Editor’s note: This is the third installment of an occasional series examining key legislative races in the Minnesota House and Senate.
If he is re-elected, House District 5B Rep. Tom Anzelc, DFL-Balsam Township, hopes to institute legislative term limits.
GOP challenger Sandy Layman would like to accommodate him by defeating Anzelc on Nov. 8 and limiting him to the five terms he has already served. Layman is campaigning, in part, on reforming the MNsure health insurance exchange.
Long a DFL stronghold, District 5B is a seat Republicans think they can flip. Ben Golnick, the House Republicans’ majority caucus executive director, told an audience at an Oct. 12 Minnesota Government Relations Council legislative forum that 5B is among the handful of state House races where the GOP is playing offense.
The odds there are improved, Golnick said, by the ballot presence of Green Party candidate Dennis Barsness, a Bovey environmentalist. He is at best a long shot — in Barsness’ most recent campaign filing he had just $46 in the bank. But if he can collect even a small percentage of the vote, Golnick said, it could determine the outcome.
“Our candidate can win with maybe 47 or 48 percent of the vote,” Golnick said.
GOP-leaning independent groups clearly share his optimism. Independent expenditures backing Layman, a former Iron Range Resources and Rehabilitation Board commissioner, totaled $72,742 at the Sept. 27 independent expenditures filing deadline, according to Campaign Finance and Public Disclosure Board data.
Almost $40,000 of that money came from Pro Jobs Majority, the Minnesota Chamber of Commerce’s PAC. The House Republican Campaign Committee, chaired by House Speaker Kurt Daudt, R-Crown, spent another $19,400. The rest came from the Northstar Leadership Fund, a group chaired by Minnesota Business Partnership Executive Director Charlie Weaver.
Anzelc has significantly less outside money working for him. The DFL House Caucus spent $19,600 on his behalf as of Sept. 27, while the Planned Parenthood of Minnesota Political Action Fund spent $8,156. The candidate had just short of $11,000 cash on hand at the July candidates’ financial disclosure deadline, though he said he has raised more money since then. The next disclosures are due Oct. 31.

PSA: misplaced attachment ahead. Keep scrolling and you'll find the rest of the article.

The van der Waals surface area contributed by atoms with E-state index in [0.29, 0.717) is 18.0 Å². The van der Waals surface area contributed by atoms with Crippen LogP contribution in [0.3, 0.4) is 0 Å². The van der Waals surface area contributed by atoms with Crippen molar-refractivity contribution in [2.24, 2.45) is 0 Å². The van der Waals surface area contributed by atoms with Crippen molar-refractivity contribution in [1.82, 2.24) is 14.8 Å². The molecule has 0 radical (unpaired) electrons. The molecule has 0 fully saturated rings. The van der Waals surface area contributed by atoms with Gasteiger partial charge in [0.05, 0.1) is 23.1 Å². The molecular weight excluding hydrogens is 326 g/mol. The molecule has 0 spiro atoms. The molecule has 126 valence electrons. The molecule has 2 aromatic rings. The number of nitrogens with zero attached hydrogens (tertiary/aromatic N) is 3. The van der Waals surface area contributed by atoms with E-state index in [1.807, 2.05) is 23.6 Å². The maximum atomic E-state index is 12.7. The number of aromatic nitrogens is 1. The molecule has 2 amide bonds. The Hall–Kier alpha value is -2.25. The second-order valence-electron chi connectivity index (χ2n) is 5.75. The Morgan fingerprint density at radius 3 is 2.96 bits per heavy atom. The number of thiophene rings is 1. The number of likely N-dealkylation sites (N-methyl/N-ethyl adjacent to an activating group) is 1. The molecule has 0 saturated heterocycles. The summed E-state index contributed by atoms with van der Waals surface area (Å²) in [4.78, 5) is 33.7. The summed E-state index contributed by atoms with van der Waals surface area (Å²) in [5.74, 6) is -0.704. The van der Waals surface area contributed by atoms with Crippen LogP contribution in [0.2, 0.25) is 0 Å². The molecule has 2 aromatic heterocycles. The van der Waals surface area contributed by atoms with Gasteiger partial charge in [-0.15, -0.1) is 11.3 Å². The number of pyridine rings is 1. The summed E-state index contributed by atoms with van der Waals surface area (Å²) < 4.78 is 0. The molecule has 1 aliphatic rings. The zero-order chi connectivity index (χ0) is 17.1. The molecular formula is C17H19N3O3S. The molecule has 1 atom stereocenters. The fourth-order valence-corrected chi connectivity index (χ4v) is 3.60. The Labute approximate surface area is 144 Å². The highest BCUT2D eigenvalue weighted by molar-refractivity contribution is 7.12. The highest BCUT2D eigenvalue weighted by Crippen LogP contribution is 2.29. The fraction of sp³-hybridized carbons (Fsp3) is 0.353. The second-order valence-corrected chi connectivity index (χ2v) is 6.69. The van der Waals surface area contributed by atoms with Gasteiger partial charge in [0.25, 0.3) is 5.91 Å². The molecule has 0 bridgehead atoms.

Potential GOP pickup
Asked why he thinks he isn’t getting big money backing from the Alliance for a Better Minnesota or other pro-DFL independents, Anzelc said they probably don’t think he will lose. He thinks he knows why so much money is being thrown behind Layman.
“They want her and they don’t want me,” he said. “Big business and the corporations know what they are going to get if Sandy Layman is the representative from this district.”
Barbara Headrick, chair of the Department of Economics, Law and Politics and Minnesota State University, Moorhead, thinks Anzelc might be right that outside groups are confident of his victory. Then again, maybe that’s not why he has yet to benefit from their largesse.
“Those groups might just be missing this one,” she said. That Layman has so much more money behind her is significant to Headrick. “Somebody thinks that the Republican can win,” she said.
The wild card in the race, Headrick said, is Donald Trump’s presidential candidacy and whether its impact will help or hinder either candidate. She thinks that the Republican nominee’s intraparty fights with his ostensible GOP allies, combined with his lurid scandals and other controversies, are more likely to hurt Layman.
“It starts to look like Trump is really going to lose badly,” Headrick said. “That is going to discourage his supporters from turning out because they won’t think voting really makes a difference.”
Over the summer months, there was some talk that the Trump effect would play as a blue-collar bonus for Republicans on the Iron Range. Anzelc acknowledges that, until about eight weeks ago, that seemed true. Lately, he said, he gets a different impression.
“I think that has ebbed,” Anzelc said. “Independents, blue-collar Democrats and libertarians — women in particular as a subset of all of those groups — have come to the realization that their flirtation with Donald Trump is not wise.”